Mary was sitting at the feet of Jesus. Martha desperately exclaimed, "Lord, . . . tell her to help me." Look, I'm tired. I'm doing this all by myself, while my sister is just sitting there, doing nothing. Don't you care that I'm the one bearing this burden?

What did she expect Him to say? What did she want Him to say? She wanted sympathy. She wanted appreciation and respect for the work she was doing. She wanted to be the one Jesus cared for. And He did care for Martha. Very much. But His reply to her was not what she was looking for.

"Martha, Martha, you are worried and troubled about many things. But one thing is needed. And Mary has chosen the good part, which will not be taken away from her." Martha must have felt like a dagger pierced her heart. His words hit her right between the eyes. She had not realized her own need. Martha had meant well, but she had misplaced priorities. She was distracted by her own concerns and pride, worried about impressing others, and . . . she had confused serving God with having a servant's heart. Christ told her that Mary had chosen the good part that she could not lose.

Mary chose . . .

moments of worship, rather than a lifetime of worry
thirst for Christ, rather than self-fulfilling labor
the Bread of Life, rather than just baking bread
the words of Christ, rather than the praise of men
the presence of Jesus, not just the essence of Him
the risk of offending others, rather than pleasing them

We are all busy people. We have many things that concern us and our families. And it's only natural to be caught up in our moments of life, at times becoming so occupied that as my dear grandma used to say, we "don't know if we're coming or going." Just remember that in those moments, when you are tired, consumed with activity, trying so hard to serve, to do your best, to live up to so many expectations of so many people, Jesus cares. Through your worship of Him, you will gain strength and find His purpose for your life. Your life is more than just getting a job done; it's more that simply tucking in your children at night, than pleasing your boss, paying bills, cooking dinner for your family, serving your church. It's more.

Jesus is your life-giver, the lover of your soul, and you are the apple of His eye. As your gaze is turned to Him, as you take a few moments to sit at His feet, you will find everything you need. He will give you strength, wisdom, a deeper meaning for you life. Christ will give you Himself, and He is the "good part," which you will never lose.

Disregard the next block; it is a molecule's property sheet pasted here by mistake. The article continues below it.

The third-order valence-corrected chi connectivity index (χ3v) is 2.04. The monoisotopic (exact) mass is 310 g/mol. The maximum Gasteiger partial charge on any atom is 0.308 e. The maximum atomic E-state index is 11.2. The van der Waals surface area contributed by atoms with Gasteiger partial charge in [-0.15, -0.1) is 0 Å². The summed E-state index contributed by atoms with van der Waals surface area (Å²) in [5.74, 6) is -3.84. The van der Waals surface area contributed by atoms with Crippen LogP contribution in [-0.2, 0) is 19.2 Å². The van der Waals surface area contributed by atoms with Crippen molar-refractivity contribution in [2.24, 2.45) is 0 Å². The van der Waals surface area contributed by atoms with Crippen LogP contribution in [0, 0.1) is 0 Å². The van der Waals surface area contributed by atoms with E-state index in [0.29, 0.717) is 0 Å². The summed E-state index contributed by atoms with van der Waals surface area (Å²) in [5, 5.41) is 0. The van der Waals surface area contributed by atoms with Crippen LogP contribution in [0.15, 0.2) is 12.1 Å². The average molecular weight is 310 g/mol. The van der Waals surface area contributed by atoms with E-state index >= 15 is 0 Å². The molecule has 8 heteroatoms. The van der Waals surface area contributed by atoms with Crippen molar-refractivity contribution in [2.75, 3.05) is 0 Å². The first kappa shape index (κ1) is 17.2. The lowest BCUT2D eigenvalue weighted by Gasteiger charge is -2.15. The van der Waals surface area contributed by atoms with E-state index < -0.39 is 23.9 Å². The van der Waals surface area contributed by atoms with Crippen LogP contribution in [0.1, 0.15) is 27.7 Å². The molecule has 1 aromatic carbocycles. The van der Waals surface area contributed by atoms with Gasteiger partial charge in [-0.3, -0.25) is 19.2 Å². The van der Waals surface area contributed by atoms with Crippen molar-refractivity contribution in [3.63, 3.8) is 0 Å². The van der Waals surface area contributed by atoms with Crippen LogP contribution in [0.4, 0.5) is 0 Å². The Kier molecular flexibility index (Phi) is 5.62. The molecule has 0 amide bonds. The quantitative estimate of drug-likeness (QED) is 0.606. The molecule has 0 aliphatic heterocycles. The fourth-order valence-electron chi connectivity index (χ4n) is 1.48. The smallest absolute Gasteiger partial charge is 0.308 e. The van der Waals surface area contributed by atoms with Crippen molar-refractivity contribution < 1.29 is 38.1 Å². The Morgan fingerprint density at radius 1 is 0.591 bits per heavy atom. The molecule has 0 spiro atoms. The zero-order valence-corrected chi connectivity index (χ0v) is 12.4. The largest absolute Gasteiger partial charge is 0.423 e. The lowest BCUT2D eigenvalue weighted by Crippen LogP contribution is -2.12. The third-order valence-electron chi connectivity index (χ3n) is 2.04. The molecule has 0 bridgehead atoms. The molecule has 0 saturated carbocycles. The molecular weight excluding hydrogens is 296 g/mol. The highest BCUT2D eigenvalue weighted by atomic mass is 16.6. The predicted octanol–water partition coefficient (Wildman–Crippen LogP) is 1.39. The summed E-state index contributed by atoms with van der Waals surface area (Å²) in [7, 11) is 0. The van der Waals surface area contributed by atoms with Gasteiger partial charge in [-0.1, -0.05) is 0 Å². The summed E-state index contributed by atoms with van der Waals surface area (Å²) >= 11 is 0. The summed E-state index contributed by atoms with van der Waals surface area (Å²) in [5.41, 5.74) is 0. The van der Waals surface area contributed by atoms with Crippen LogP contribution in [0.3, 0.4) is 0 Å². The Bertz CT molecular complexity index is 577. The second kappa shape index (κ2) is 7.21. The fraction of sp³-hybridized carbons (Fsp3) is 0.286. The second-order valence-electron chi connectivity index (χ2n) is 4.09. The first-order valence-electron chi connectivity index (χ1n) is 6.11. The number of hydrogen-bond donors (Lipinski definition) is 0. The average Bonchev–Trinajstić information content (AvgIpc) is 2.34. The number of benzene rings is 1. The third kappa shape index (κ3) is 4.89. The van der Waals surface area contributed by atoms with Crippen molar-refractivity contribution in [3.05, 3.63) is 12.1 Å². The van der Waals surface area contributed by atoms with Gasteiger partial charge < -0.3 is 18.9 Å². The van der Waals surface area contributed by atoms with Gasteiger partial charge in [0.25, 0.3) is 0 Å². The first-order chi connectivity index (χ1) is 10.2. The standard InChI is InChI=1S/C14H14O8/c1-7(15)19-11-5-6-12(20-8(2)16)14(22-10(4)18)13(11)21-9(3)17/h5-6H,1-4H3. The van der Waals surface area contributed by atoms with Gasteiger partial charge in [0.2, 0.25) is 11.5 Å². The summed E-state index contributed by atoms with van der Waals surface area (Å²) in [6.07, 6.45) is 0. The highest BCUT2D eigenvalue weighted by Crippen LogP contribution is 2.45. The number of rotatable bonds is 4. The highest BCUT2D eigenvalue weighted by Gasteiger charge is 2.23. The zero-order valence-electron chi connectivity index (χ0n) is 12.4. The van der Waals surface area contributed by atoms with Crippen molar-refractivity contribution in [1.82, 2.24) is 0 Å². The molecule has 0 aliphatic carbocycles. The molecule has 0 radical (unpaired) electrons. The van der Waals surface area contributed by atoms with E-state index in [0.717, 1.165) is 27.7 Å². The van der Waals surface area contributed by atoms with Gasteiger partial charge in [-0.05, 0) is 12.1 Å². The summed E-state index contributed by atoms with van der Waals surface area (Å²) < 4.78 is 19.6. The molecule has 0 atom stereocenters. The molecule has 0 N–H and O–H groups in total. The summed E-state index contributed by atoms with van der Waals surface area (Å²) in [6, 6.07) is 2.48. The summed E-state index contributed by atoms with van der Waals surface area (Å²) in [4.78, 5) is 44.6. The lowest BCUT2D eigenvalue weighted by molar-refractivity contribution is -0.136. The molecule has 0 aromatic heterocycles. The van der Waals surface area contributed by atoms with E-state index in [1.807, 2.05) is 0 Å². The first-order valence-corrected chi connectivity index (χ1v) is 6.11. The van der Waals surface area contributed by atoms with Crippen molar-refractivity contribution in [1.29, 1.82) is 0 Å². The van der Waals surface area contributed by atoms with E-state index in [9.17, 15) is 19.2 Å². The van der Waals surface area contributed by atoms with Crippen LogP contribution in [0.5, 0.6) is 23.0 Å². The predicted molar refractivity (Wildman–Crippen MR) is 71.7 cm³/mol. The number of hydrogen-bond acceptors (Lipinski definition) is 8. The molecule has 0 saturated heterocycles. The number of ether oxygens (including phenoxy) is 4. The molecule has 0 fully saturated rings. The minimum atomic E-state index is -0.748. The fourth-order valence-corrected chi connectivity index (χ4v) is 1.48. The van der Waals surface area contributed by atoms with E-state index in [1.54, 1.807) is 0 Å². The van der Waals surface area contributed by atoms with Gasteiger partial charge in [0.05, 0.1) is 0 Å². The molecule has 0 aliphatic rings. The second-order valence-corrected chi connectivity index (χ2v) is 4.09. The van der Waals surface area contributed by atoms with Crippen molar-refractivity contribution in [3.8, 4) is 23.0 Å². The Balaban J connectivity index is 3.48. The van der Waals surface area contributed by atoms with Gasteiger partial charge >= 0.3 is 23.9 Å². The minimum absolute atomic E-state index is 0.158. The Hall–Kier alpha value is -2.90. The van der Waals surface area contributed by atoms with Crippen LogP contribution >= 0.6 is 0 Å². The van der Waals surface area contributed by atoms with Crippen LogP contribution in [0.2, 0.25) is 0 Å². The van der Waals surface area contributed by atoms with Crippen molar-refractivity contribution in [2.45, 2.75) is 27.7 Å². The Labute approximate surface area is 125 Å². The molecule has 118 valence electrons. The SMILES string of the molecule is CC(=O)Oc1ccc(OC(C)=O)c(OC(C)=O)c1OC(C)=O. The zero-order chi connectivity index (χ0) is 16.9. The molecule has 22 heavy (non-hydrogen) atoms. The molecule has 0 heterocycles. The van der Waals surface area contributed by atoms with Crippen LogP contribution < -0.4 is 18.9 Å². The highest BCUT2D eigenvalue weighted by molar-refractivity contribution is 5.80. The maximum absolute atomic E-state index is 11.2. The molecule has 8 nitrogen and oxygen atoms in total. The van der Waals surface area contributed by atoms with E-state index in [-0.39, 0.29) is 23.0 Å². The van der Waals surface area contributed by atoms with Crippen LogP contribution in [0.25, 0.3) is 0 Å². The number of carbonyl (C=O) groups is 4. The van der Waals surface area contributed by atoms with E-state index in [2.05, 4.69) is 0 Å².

Friday, March 06, 2009

Someone Cares

"God loves each of us as if there were only one of us."

- St. Augustine

It's burning in my heart to share God's love with you today. All morning I have sensed His presence, and He seems to be reassuring me of His great love, which no earthly experience can diminish. Our Heavenly Father cares for us so infinitely, so deeply, and there is nothing, absolutely nothing, that can change His love for us. He stands ready to forgive our inconsistencies, and He specializes in healing broken hearts.

Below is a poem by Helen Steiner Rice, one of my favorite Christian writers. I pray that it will be a blessing to you. Wherever you go this weekend, whatever you do, whatever life brings, remember . . . God loves you more than you can ever imagine, His ear is open to your cry, and His arms are ready to receive you.

Someone Cares
by Helen Steiner Rice

Someone cares and always will,
The world forgets but God loves you still,
You cannot go beyond His Love
No matter what you're guilty of ---
For God forgives until the end,
He is your faithful, loyal friend.
And though you try to hide your face
There is no shelter any place
That can escape His watchful eye,
For on the earth and in the sky
He's ever present and always there
To take you in His tender care
And bind the wounds and mend the breaks
When all the world around forsakes . . .
Someone cares and loves you still
And God is the someone who always will.

Wednesday, March 04, 2009

Lessons From A Live Oak Tree

"God writes the gospel not in the Bible alone, but on trees, and flowers, and clouds, and stars."

Martin Luther

My husband and I began our ministry in southwest Georgia. We lived near the town of Thomasville, a beautiful southern city that is culturally rich. We did our personal business and shopping there and often took advantage of that time to explore the city and its local color.

Near the center of the city lies a live oak tree. It is truly majestic. Over 300 years old, the old oak is very stately, almost daunting, with its fascinating limbs spreading 162 feet. We used to visit the old oak and gaze in awe at its grandeur. As I reminisce about the old oak, I now marvel at its beautiful spiritual analogy.